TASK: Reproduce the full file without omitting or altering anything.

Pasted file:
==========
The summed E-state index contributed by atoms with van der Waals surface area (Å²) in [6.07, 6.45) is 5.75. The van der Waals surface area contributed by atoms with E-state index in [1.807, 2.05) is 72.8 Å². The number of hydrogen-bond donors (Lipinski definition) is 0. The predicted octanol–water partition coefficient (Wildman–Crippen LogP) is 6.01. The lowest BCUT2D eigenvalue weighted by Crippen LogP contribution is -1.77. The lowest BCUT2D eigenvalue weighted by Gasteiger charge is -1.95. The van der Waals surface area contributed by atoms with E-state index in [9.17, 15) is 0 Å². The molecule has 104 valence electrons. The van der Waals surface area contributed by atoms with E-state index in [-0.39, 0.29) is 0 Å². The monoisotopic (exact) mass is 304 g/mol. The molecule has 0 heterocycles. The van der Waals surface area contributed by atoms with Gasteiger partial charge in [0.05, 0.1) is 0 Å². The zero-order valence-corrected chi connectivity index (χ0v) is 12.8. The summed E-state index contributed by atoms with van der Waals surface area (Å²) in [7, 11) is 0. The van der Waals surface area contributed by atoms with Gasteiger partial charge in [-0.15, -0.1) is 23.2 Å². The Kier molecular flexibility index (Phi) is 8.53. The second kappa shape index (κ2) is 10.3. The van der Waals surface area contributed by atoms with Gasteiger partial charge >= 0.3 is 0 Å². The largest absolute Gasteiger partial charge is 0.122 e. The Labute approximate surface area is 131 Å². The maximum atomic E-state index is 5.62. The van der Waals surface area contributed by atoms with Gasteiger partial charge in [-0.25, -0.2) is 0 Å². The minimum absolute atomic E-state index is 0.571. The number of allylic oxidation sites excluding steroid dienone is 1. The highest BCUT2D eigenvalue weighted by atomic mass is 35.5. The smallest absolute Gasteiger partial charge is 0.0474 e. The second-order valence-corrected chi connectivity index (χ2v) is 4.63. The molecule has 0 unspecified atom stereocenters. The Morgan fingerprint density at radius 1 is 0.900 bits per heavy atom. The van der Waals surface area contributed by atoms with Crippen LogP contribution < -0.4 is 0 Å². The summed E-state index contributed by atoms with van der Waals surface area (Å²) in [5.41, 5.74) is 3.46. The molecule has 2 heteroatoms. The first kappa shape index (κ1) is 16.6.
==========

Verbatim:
The summed E-state index contributed by atoms with van der Waals surface area (Å²) in [6.07, 6.45) is 5.75. The van der Waals surface area contributed by atoms with E-state index in [1.807, 2.05) is 72.8 Å². The number of hydrogen-bond donors (Lipinski definition) is 0. The predicted octanol–water partition coefficient (Wildman–Crippen LogP) is 6.01. The lowest BCUT2D eigenvalue weighted by Crippen LogP contribution is -1.77. The lowest BCUT2D eigenvalue weighted by Gasteiger charge is -1.95. The van der Waals surface area contributed by atoms with E-state index in [9.17, 15) is 0 Å². The molecule has 104 valence electrons. The van der Waals surface area contributed by atoms with E-state index in [-0.39, 0.29) is 0 Å². The monoisotopic (exact) mass is 304 g/mol. The molecule has 0 heterocycles. The van der Waals surface area contributed by atoms with Gasteiger partial charge in [0.05, 0.1) is 0 Å². The zero-order valence-corrected chi connectivity index (χ0v) is 12.8. The summed E-state index contributed by atoms with van der Waals surface area (Å²) in [7, 11) is 0. The van der Waals surface area contributed by atoms with Gasteiger partial charge in [-0.15, -0.1) is 23.2 Å². The Kier molecular flexibility index (Phi) is 8.53. The second kappa shape index (κ2) is 10.3. The van der Waals surface area contributed by atoms with Gasteiger partial charge >= 0.3 is 0 Å². The largest absolute Gasteiger partial charge is 0.122 e. The Labute approximate surface area is 131 Å². The maximum atomic E-state index is 5.62. The van der Waals surface area contributed by atoms with Gasteiger partial charge in [-0.25, -0.2) is 0 Å². The minimum absolute atomic E-state index is 0.571. The number of allylic oxidation sites excluding steroid dienone is 1. The highest BCUT2D eigenvalue weighted by atomic mass is 35.5. The smallest absolute Gasteiger partial charge is 0.0474 e. The second-order valence-corrected chi connectivity index (χ2v) is 4.63. The molecule has 0 unspecified atom stereocenters. The Morgan fingerprint density at radius 1 is 0.900 bits per heavy atom. The van der Waals surface area contributed by atoms with Crippen LogP contribution < -0.4 is 0 Å². The summed E-state index contributed by atoms with van der Waals surface area (Å²) in [5.41, 5.74) is 3.46. The molecule has 2 heteroatoms. The first kappa shape index (κ1) is 16.6.